Wilson-Raybould also surrounds herself by people who share her values and will let her know if she’s losing sight of them. Most importantly, she has a personal litmus test of being able to look in the mirror each night.

“My litmus test is quite simple. When I look at myself in the mirror, can I still see myself – who I am, who I was raised to be? If the image is getting at all blurry, I know that I am not making the right choices. I focus on keeping the image clear and crisp,” she said.

Discussing how consensus-based decision-making helped to unify people in her home community of We Wai Kai in British Columbia, Wilson-Raybould called for current and future leaders to prioritize truth, care, and inclusion.

Inbetweeners are key to reconciliation

She also highlighted the importance of acting as an “inbetweener,” which is someone who tries to learn from and understand others and then act in new ways that break down the silos between groups of people.

Noting that the after-effects of colonialism have created divides between Indigenous and non-Indigenous people, she said current reconciliation efforts, such as wearing orange shirts on the National Day for Truth and Reconciliation and lowering flags, are merely performative. Instead, she said inbetweeners can help to rewrite Canada’s learned history so the groups can move forward together as a nation.

“We are in a moment in time that demands relentless efforts. We all have a role to play in driving change forward,” she said.

Wilson-Raybould’s messages resonated with the students, particularly since part of their curriculum focuses on reconciliation. The students are doing an on-demand educational program called The Path™ that aims to increase their understanding of Indigenous cultures and the legacies of settler colonialism in Canada.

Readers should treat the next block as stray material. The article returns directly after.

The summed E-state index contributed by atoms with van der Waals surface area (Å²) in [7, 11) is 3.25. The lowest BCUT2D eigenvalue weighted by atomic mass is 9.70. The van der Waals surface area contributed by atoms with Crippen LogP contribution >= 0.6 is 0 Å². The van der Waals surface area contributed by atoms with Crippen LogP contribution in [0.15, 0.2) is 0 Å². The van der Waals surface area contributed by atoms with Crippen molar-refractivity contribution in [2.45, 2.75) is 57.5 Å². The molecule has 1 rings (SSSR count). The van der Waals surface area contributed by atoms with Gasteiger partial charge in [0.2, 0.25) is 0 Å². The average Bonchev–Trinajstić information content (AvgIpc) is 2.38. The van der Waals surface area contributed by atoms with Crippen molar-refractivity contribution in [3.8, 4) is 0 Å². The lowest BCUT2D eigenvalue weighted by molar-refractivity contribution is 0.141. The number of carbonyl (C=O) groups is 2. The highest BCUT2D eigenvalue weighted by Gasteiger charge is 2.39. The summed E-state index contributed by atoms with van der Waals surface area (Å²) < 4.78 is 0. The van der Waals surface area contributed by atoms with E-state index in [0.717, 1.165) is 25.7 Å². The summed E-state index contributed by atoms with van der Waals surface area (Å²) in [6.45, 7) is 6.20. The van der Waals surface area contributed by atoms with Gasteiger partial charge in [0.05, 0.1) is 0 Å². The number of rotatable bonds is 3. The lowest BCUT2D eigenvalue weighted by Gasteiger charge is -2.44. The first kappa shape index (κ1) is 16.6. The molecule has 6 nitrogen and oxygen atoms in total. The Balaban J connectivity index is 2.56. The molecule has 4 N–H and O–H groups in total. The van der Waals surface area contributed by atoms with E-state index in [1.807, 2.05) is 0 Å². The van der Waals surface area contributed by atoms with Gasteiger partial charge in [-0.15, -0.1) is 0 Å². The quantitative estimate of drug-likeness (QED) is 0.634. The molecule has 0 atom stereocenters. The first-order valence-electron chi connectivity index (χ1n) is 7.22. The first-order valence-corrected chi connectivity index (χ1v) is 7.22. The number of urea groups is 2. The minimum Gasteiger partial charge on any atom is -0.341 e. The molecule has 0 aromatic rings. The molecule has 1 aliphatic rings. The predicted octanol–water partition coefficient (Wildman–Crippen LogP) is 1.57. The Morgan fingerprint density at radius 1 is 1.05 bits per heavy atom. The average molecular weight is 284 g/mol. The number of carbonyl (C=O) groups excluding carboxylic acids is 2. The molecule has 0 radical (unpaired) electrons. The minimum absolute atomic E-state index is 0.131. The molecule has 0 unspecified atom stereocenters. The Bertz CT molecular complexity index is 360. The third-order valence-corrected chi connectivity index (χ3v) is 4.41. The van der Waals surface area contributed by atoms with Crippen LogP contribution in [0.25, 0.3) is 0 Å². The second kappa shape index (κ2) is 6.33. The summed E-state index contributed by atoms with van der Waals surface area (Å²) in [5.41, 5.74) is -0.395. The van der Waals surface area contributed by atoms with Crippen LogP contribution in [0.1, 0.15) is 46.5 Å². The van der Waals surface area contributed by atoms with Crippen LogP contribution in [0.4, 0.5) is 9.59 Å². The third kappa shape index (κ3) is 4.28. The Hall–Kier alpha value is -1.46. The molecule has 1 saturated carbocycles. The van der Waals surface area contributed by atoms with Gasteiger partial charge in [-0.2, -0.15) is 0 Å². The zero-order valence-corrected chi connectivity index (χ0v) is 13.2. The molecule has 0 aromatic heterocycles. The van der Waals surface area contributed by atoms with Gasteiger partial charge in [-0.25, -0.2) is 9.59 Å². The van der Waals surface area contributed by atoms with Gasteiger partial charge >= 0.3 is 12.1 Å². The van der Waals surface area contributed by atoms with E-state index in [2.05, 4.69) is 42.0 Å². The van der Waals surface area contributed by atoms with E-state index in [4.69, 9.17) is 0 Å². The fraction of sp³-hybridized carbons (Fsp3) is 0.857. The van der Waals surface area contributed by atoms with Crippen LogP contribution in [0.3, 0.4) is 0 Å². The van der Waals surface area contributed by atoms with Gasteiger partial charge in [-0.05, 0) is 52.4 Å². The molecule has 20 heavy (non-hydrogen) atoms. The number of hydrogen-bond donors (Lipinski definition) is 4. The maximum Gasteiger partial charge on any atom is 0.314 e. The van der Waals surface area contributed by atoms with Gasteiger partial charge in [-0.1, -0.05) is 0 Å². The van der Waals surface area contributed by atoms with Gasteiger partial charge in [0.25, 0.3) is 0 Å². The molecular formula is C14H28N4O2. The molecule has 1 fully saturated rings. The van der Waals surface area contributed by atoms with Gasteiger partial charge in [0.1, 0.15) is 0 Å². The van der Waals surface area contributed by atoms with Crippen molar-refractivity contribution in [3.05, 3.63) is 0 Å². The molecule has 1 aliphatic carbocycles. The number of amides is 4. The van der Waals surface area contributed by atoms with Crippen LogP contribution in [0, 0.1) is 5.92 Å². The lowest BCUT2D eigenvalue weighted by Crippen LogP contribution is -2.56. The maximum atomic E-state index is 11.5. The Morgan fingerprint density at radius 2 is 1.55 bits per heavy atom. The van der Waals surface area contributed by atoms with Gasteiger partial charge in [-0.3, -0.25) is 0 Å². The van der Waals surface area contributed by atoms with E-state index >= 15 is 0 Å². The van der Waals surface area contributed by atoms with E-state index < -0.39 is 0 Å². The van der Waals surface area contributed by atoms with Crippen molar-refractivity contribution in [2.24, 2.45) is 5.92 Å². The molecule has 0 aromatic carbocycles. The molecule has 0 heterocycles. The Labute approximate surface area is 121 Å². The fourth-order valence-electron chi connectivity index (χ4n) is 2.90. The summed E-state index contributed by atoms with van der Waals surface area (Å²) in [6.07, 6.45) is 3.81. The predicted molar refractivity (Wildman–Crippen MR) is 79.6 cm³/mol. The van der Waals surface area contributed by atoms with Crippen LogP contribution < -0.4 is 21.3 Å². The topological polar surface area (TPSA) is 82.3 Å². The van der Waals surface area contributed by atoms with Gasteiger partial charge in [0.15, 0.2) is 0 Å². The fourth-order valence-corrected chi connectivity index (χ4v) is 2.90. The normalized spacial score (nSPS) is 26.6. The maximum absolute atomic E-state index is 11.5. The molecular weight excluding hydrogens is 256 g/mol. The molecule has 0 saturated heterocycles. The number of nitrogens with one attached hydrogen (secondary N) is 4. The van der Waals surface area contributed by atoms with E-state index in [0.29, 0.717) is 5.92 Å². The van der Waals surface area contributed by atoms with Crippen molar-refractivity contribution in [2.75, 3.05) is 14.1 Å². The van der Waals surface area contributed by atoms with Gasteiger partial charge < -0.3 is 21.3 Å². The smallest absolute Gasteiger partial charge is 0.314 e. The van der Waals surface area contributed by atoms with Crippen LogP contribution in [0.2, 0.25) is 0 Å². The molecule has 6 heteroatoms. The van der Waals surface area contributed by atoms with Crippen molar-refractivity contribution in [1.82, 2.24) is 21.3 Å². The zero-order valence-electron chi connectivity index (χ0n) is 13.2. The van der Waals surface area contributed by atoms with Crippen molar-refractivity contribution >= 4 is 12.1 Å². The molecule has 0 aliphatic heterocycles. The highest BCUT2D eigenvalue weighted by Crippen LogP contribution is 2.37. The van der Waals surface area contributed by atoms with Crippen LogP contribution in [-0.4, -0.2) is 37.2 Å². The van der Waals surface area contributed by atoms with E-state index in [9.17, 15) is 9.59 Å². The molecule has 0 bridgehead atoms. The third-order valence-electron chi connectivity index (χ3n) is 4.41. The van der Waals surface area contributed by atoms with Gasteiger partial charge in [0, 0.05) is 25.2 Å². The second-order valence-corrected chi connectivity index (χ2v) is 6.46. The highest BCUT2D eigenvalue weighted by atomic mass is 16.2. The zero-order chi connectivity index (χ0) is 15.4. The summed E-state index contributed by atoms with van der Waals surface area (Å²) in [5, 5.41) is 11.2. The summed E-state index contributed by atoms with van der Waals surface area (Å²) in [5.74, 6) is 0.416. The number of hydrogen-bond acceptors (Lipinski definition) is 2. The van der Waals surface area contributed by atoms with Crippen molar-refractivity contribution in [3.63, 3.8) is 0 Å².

Read more about The Path™ in the HBA curriculum.

Inspiration for Ivey students

Sam Kaplun, an HBA ’24 candidate, said he has read the Truth and Reconciliation Commission of Canada’s calls to action and is surprised at how few have been implemented, especially given how easy and inexpensive they appear to be.

“It was inspiring to hear calls to action to push for changes that will lead to reconciliation,” he said. “Getting the public to have the will to forcefully advocate and push for those changes is critical.”

Kaplun said he also enjoyed hearing about Wilson-Raybould’s family culture, the governance system of her nation, and her experiences as an independent MP. He ran as an independent candidate in his hometown North York area riding in the 2022 provincial election. Although he wasn’t successful, Kaplun said he enjoyed speaking with people in his riding about their concerns and is a huge proponent of the consensus-based decision-making model Wilson-Raybould discussed.

Fellow HBA1 student Sahana Muhundhan said she took to heart Wilson-Raybould’s message about never letting a difficult decision alter your values and morals and her advice on surrounding yourself with people who can help you stay on track.

“I feel like in today's day and age we see that lots of executive members in big firms tend to make questionable decisions simply to satisfy their bottom line. It's refreshing to see people who continuously stand by their morals and stay true to themselves,” she said.